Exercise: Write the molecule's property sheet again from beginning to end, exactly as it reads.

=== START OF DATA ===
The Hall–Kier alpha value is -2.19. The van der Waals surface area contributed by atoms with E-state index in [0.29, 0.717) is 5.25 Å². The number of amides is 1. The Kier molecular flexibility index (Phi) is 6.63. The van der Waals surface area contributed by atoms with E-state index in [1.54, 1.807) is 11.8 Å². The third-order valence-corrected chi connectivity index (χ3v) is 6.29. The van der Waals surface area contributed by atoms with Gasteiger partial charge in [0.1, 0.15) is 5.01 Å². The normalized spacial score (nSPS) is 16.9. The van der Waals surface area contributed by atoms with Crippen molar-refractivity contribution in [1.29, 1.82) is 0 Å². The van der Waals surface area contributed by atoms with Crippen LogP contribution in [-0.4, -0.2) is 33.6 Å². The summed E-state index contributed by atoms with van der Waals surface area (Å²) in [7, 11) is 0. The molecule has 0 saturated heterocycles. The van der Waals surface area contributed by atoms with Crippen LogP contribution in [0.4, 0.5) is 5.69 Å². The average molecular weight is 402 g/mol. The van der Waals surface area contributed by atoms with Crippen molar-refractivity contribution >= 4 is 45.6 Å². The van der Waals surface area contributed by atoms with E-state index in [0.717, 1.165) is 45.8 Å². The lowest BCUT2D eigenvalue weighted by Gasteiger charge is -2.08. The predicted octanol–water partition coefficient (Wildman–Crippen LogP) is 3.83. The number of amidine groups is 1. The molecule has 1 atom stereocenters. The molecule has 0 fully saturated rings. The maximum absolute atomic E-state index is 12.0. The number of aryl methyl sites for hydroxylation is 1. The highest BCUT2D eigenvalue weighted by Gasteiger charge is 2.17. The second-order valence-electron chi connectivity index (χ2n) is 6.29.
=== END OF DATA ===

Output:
The Hall–Kier alpha value is -2.19. The van der Waals surface area contributed by atoms with E-state index in [0.29, 0.717) is 5.25 Å². The number of amides is 1. The Kier molecular flexibility index (Phi) is 6.63. The van der Waals surface area contributed by atoms with E-state index in [1.54, 1.807) is 11.8 Å². The third-order valence-corrected chi connectivity index (χ3v) is 6.29. The van der Waals surface area contributed by atoms with Gasteiger partial charge in [0.1, 0.15) is 5.01 Å². The normalized spacial score (nSPS) is 16.9. The van der Waals surface area contributed by atoms with Crippen molar-refractivity contribution in [1.29, 1.82) is 0 Å². The van der Waals surface area contributed by atoms with Crippen LogP contribution in [-0.4, -0.2) is 33.6 Å². The summed E-state index contributed by atoms with van der Waals surface area (Å²) in [7, 11) is 0. The molecule has 0 saturated heterocycles. The van der Waals surface area contributed by atoms with Crippen LogP contribution in [0.4, 0.5) is 5.69 Å². The average molecular weight is 402 g/mol. The van der Waals surface area contributed by atoms with Crippen molar-refractivity contribution >= 4 is 45.6 Å². The van der Waals surface area contributed by atoms with E-state index in [0.717, 1.165) is 45.8 Å². The lowest BCUT2D eigenvalue weighted by Gasteiger charge is -2.08. The predicted octanol–water partition coefficient (Wildman–Crippen LogP) is 3.83. The number of amidine groups is 1. The molecule has 1 atom stereocenters. The molecule has 0 fully saturated rings. The maximum absolute atomic E-state index is 12.0. The number of aryl methyl sites for hydroxylation is 1. The highest BCUT2D eigenvalue weighted by Gasteiger charge is 2.17. The second-order valence-electron chi connectivity index (χ2n) is 6.29.